Richard Fearless

Acid house, kosmische and the sounds of the city… Death In Vegas orchestrator Richard Fearless explains how all this and more have fed the creation of his latest album, ‘Future Rave Memory’


“My studio is a shipping container where the River Lea meets the Thames, opposite the O2 and in the shadow of the London Docklands. I’m in this Ballardian landscape opposite a steel factory that works 24/7 supplying metal girders for all the construction in London, and under the flight path of City Airport, but parts of Tower Hamlets are some of the poorest areas in London. I’ve never felt my finger on the pulse of the city as much as I have done here.

“The river is a powerful thing to be next to. One theory is that the word ‘Thames’ came from the Sanskrit word ‘Tamas’, which means ‘the flow of darkness’. A mate of mine’s got a boat, which we went out in the other day. I didn’t realise there’s a morgue on the Thames, because of the amount of bodies found in it. I’ve been finding out more about the sugar and slavery trades too. The river has this ominous history. These are heavy things, but I tend to focus on the darker aspects of life and draw on them as inspiration.”


“As I cycle in to the studio, I go past these colossal data storage buildings. I’ve always struggled with technology. I tend to work in a very analogue way with a lot of tape machines – the computer’s just used for recording. I mean, half the records in my box were brilliantly made by people on laptops, but as a producer and a writer I’m like Conny Plank – that whole thing of putting down a mix is a performance. I want to work my instruments.

“Anyway, I started thinking about these data storage places and what they represent, about the damage that could be done if one got taken out, and how you could shut down the city. I wanted to find out what they sound like, and I managed to get into one to do a recording. They sound amazing – thousands of servers going, this colossal drone, like the opening act at Atonal festival. It’s the sound of the future, a statement of where we are in our out-sized place in the world.”


“In the last five years, about 1,500 flats have been built around the studio. It’s been intense. They do a lot of pile-driving, and a few people down here have lost their minds. I’m the only one who’s found it inspiring, that repetition of sound. I’ve been recording it for the next Death In Vegas album. I grew up in a very remote area. I was born in Zambia, then I moved to the Kalahari Desert, where my dad was an engineer, so I don’t know what it is about being in London… I’ve tried to leave, I just keep getting drawn back.

“A few years ago, I read this book on field recording, which really opened my brain up. As a musician you spend your life listening to old Detroit records and wondering how you can sound like someone else, but I feel I’m beyond that at this stage in my career. I’ve refined my tools and my work’s getting stronger as I gain confidence in what I’m doing. Now, sources of inspiration can be radio hiss or the drone of a broken junction box. It’s incredible to walk around with a mic and headphones on – like having supersonic hearing.”


“A few years ago, I got asked to play at a festival in Germany celebrating Roedelius. The night before, I played an all-night set at the Golden Poodle Club in Hamburg – 10-and-a-half hours. I had a ton of records with me, three boxes on this reinforced builders’ trolley. I arrive, someone introduces me to Roedelius and he starts asking about my records, really intrigued. I told him I’d played for 10-and-a-half hours, all proud of my feat. He took it on board, then said, ‘Mmm, yeah… I once jammed for 24 hours’. Then he walked off. It was hysterical.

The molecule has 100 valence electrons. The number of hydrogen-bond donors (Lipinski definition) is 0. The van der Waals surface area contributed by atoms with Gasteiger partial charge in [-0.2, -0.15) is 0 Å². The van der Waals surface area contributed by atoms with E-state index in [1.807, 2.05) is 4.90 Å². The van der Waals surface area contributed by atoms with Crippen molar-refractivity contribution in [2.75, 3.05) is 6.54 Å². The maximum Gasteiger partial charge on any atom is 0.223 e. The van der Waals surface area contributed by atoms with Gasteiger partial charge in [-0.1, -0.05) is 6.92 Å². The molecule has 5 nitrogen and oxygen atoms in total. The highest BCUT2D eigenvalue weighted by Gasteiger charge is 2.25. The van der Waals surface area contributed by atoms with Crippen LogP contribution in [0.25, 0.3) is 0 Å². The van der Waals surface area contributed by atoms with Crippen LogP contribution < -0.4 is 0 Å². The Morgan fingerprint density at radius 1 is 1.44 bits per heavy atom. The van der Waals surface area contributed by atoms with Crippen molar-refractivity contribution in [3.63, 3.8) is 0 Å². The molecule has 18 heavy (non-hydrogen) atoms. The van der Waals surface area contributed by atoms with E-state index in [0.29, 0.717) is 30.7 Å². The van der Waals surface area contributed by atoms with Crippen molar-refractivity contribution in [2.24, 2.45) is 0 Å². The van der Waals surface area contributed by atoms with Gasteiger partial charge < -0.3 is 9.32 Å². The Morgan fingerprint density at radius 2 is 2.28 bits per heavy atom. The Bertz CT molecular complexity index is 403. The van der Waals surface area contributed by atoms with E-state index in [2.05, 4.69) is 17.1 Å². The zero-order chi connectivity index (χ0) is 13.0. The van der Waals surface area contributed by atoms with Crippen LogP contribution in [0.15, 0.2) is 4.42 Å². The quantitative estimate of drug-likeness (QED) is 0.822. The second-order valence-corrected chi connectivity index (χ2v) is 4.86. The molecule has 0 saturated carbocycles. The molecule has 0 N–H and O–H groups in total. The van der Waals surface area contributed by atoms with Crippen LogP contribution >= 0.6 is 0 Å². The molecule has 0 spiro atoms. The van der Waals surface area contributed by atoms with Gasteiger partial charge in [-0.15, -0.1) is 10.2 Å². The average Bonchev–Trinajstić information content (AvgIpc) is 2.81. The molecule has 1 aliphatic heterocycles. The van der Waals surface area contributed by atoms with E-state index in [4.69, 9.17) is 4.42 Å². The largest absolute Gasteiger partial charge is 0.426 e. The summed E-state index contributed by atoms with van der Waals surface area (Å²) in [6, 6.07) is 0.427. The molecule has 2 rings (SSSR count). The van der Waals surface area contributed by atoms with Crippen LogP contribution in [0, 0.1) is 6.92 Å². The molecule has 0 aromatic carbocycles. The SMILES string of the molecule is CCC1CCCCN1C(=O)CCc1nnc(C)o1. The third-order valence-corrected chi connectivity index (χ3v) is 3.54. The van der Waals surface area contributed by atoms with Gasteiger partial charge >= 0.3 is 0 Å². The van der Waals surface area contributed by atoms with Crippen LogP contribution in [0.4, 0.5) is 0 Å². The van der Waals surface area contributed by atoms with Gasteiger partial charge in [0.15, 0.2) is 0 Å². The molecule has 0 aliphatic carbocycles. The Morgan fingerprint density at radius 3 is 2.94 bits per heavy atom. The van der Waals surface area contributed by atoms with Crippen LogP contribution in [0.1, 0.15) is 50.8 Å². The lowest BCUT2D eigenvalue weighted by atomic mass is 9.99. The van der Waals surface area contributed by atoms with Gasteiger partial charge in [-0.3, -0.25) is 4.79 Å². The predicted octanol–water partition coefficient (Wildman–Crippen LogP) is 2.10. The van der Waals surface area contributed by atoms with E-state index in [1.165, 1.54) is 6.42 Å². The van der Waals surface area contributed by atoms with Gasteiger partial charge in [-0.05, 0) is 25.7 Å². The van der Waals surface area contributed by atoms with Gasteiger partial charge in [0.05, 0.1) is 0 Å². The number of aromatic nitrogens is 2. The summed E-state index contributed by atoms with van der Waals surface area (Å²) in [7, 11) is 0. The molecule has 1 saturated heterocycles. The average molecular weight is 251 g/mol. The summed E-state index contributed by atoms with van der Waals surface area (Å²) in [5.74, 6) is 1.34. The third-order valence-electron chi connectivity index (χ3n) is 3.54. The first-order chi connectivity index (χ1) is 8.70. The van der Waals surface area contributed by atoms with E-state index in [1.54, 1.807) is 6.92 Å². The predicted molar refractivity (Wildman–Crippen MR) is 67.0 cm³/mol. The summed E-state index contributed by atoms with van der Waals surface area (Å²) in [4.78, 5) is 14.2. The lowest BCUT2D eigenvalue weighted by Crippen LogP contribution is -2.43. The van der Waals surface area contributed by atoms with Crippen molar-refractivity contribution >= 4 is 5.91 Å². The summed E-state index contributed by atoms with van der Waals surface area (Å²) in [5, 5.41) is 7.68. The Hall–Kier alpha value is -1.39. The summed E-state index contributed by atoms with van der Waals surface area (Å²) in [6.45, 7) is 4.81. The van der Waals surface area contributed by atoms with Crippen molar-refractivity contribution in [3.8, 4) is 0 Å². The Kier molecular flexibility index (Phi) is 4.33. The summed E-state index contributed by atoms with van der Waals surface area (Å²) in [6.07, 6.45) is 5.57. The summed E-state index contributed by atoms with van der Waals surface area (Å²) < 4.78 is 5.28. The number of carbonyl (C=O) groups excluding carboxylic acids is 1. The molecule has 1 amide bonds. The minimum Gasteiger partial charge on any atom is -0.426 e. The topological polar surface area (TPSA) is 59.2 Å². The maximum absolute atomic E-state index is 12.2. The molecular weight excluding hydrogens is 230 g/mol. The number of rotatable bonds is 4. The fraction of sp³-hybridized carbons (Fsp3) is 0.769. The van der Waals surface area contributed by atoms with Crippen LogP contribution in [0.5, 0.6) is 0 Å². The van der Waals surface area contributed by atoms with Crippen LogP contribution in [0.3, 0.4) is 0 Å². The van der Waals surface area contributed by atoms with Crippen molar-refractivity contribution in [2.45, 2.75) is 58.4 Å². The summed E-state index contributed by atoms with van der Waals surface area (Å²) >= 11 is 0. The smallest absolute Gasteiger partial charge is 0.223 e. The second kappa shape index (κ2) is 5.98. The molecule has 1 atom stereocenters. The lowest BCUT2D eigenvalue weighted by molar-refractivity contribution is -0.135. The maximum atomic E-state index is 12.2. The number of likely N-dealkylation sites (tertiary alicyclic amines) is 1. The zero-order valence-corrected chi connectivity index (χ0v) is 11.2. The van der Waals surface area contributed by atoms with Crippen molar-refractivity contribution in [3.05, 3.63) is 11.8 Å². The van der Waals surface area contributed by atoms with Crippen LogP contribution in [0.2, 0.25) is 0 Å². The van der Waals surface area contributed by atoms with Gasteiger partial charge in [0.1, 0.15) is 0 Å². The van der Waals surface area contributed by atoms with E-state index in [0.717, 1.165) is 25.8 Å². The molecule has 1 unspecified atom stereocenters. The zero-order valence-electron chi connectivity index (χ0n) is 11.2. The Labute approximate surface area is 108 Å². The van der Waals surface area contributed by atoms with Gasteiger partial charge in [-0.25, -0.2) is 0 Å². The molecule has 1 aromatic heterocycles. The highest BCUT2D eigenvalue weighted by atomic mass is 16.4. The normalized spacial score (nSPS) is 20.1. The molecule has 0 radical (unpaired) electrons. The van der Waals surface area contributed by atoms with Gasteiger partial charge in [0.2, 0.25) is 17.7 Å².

“‘Watussi’ by Harmonia has been incredibly inspiring for me. Ever since ‘The Contino Sessions’, it’s something I put on in the studio. I’m a terrible synth player, but I’ve played everything on the last few albums. I’m drawn to Roedelius’ sense of melody and I find his use of arpeggiation and delay really motivating.”


“When acid house came along, it was my punk rock. I was 16 or 17, into My Bloody Valentine, The Stooges and whatnot through my older sisters and brother. Then I was given this Detroit compilation and everything happened – ecstasy, acid house… I started going to raves in London. Andrew Weatherall was the DJ I wanted to see – I remember going to Blood Sugar, Haywire… there was just something about his sets, the way he would build them up.

“The last song on my new album is ‘Our Acid House’. It’s the pinnacle of the record for me. The day Andrew died, I was in a studio. I found out in the morning and was absolutely floored. I’d had a studio with Andrew, he was an old friend and a real inspiration. I decided to keep working, doing that song, thinking about him all day. I was trying to represent this set I remember Andrew doing at Blood Sugar, but more broadly that feeling of unity, of bliss, that would come in the moment at a rave.”


“This is something I’ve… I don’t want to say ‘battled with’ because that’s not how I’d frame it. It’s something I’ve always suffered from, but I’ve tried to turn it around and draw on it. Whether a discordant note or a song in a minor key, I don’t make music that’s spirit-lifting and hands-in-the-air, but I do feel I’m able to tap into this broken beauty. It’s a thing I can channel in a positive way, rather than trying to hide it, and it’s the same with a lot of artists I like.

“When I was studying photography, people like Diane Arbus were an inspiration, people whose subjects were outsiders, who concentrate on the underbelly of society – noir crime writers like James Lee Burke or Elmore Leonard. I’m 50 this year, and you get to a point in your life where you’re not ashamed to dig into your own psyche a bit more.”

‘Future Rave Memory’ is out now on Drone

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